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Some people say this town don't look good in snow

Posted on 2004.27.09 at 13:52
How I feel about it all: blahblah
Soundtrack: America - Ventura Highway
Gacked from gay_marriage:

John Edwards on hate crime legislation


What Matthew Shepard Taught Us
by Sen. John Edwards
Special to 365Gay.com

Editor's Note: The Local Law Enforcement Enhancement Act is expected to come to a vote in House in the next week. The bill would add sexuality to the list of categories covered under hate-crimes. So far Republicans have stalled the measure.

It was almost six years ago that we learned the name Matthew Shepherd. We might someday have learned about how this bright, kind and compassionate man contributed to our country. But we learned Matthew Shepard’s name because of the terrible way he was killed on October 12, 1998.

We still remember the fence where Matthew died. His brutal murder opened our country’s eyes to the hatred and violence that many gays and lesbians endure. Yet here we are, almost six years later, with a president who refuses to support legislation barring hate crimes based on sexual orientation.

According to the FBI, crimes committed in 2002 due to bias based on sexual orientation represent 1 in 6 of reported hate crime incidents. There were more than 1200 incidents and 1500 victims in 2002 alone.

John Kerry and I want an America that is stronger at home and more respected in the world. We know we cannot achieve that goal until we recognize that all Americans, including gays and lesbians, are part of the fabric of America’s family. And when it comes to family, we must protect each other. We must recognize that crimes against people because of their race, religion, or sexual orientation have no place in America.

That is why John Kerry and I firmly support the bipartisan legislation that will add new protections against hate crimes motivated by the real or perceived sexual orientation of the victim. George Bush has said that this kind of legislation amounts to “special rights.” But there’s nothing special about the right to be free from hateful violence. In America, people ought to be able to take that right for granted.

As Judy Shepard, Matthew' s mother, has said, "Matt is no longer with us today because the men who killed him learned to hate. Somehow and somewhere they received the message that the lives of gay people are not as worthy of respect, dignity and honor as the lives of other people." Keep her words in your thoughts, and on November 2nd, I urge you to vote for John Kerry—-in memory of Matthew Shepard and the thousands of other Americans whose lives have been cut short for no other reason than being themselves.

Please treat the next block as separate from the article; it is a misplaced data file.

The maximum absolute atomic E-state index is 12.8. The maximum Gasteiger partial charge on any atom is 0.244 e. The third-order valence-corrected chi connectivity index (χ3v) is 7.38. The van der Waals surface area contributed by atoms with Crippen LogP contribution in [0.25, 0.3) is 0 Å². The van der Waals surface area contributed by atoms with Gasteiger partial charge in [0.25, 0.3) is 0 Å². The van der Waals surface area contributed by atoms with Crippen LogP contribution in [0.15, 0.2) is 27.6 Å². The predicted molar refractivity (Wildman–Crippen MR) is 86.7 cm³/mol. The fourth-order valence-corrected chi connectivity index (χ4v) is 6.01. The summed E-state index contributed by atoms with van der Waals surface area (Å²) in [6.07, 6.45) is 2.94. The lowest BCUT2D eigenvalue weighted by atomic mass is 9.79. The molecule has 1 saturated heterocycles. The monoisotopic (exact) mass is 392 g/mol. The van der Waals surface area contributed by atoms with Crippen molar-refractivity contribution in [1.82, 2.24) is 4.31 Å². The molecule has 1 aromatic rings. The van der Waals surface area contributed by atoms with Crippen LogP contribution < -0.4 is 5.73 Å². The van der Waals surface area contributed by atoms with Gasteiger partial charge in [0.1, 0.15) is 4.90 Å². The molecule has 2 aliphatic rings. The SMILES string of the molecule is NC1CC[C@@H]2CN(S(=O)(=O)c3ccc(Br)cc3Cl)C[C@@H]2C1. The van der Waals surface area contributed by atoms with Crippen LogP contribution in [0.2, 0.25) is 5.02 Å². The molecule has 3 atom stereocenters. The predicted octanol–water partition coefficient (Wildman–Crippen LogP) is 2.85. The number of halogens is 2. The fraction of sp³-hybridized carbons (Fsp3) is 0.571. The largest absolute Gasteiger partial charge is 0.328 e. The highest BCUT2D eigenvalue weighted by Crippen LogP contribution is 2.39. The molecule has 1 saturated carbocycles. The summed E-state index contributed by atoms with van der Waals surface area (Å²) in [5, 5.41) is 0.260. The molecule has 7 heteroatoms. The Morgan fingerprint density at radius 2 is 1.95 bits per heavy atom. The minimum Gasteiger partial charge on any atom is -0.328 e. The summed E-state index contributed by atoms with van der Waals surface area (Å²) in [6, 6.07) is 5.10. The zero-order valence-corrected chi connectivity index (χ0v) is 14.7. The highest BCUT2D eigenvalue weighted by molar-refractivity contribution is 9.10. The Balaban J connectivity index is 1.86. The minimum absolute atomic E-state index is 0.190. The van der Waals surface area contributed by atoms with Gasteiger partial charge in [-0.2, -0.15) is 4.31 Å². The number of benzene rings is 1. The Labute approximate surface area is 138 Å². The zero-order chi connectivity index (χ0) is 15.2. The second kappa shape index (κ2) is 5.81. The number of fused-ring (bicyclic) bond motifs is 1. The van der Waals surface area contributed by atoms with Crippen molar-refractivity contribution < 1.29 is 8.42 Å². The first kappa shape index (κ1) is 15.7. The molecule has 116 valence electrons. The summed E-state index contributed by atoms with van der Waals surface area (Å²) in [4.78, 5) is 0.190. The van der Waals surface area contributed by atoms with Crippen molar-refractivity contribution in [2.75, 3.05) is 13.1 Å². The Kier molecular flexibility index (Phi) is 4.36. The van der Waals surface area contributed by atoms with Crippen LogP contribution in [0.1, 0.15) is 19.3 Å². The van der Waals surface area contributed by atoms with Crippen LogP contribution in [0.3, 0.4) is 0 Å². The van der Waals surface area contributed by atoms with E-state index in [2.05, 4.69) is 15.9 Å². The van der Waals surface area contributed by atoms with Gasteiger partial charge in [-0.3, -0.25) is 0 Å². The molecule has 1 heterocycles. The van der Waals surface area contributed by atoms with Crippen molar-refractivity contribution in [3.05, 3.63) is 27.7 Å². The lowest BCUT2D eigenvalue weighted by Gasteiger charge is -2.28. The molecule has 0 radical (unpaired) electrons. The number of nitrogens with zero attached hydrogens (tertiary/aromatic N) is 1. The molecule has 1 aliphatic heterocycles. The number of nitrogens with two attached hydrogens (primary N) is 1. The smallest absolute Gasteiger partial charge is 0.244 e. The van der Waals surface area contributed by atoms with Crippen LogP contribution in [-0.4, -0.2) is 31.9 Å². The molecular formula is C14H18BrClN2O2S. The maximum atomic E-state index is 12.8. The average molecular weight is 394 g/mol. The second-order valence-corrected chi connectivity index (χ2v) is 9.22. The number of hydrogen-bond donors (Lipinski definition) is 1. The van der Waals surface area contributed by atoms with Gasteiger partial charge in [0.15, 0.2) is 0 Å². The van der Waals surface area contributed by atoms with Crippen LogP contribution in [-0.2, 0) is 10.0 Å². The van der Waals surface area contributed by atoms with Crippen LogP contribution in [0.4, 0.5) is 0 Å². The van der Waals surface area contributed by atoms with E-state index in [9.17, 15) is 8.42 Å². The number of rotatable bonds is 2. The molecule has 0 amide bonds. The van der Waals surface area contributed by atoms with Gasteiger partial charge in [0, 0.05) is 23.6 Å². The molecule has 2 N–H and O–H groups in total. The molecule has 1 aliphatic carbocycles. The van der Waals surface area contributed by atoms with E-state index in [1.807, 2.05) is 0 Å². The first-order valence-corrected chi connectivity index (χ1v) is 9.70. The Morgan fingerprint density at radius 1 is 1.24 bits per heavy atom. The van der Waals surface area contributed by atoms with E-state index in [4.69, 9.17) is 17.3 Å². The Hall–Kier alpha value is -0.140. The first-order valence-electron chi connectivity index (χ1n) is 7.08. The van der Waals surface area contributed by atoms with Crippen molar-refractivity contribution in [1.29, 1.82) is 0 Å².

John Edwards is the Democratic Vice Presidential Candidate.

©365Gay.com® 2004


junesrose at 2004-09-27 17:29 (UTC) ()
Hmmm, wonder how Dick Cheney feels about this, considering his (?sister? ?daughter? *mybad*, I forget which one!) is lesbian. I wonder if hate crimes were to be committed against her, what his reaction might be.

Something to ponder...
try to catch the deluge in a paper cup
primroseburrows at 2004-09-28 06:10 (UTC) ()
It's his daughter, and he's come out, as it were, supporting her and saying he doesn't support the FMA, which is something his boss enthusiastically does. I don't know how he feels about hate crime legislation. Dubya's agin' it, from what I see, and no surprise there.
peacey at 2004-09-28 06:01 (UTC) ()
My feeling is that ALL murderous, violent crimes are hate crimes. I see absolutely no difference between the hate that leads a man to kill his wife, a woman to kill her husband or child, etc, etc, and a person to kill someone based on religion, ethnicity, sexual orientation, or any other reason under the sun. Hate is hate. There is NO NEED to differentiate. It's all ugly, vile, and rotten and any crime committed driven by hate of ANY kind deserves the same punishment.
try to catch the deluge in a paper cup
primroseburrows at 2004-09-28 06:09 (UTC) ()
There is NO NEED to differentiate. It's all ugly, vile, and rotten and any crime committed driven by hate of ANY kind deserves the same punishment.

I agree with you. It's not being done, though, at least not yet, and I think any step in the direction of helping that crimes of this type aren't committed is a good one, and I wonder why the Republicans are trying to stall it.
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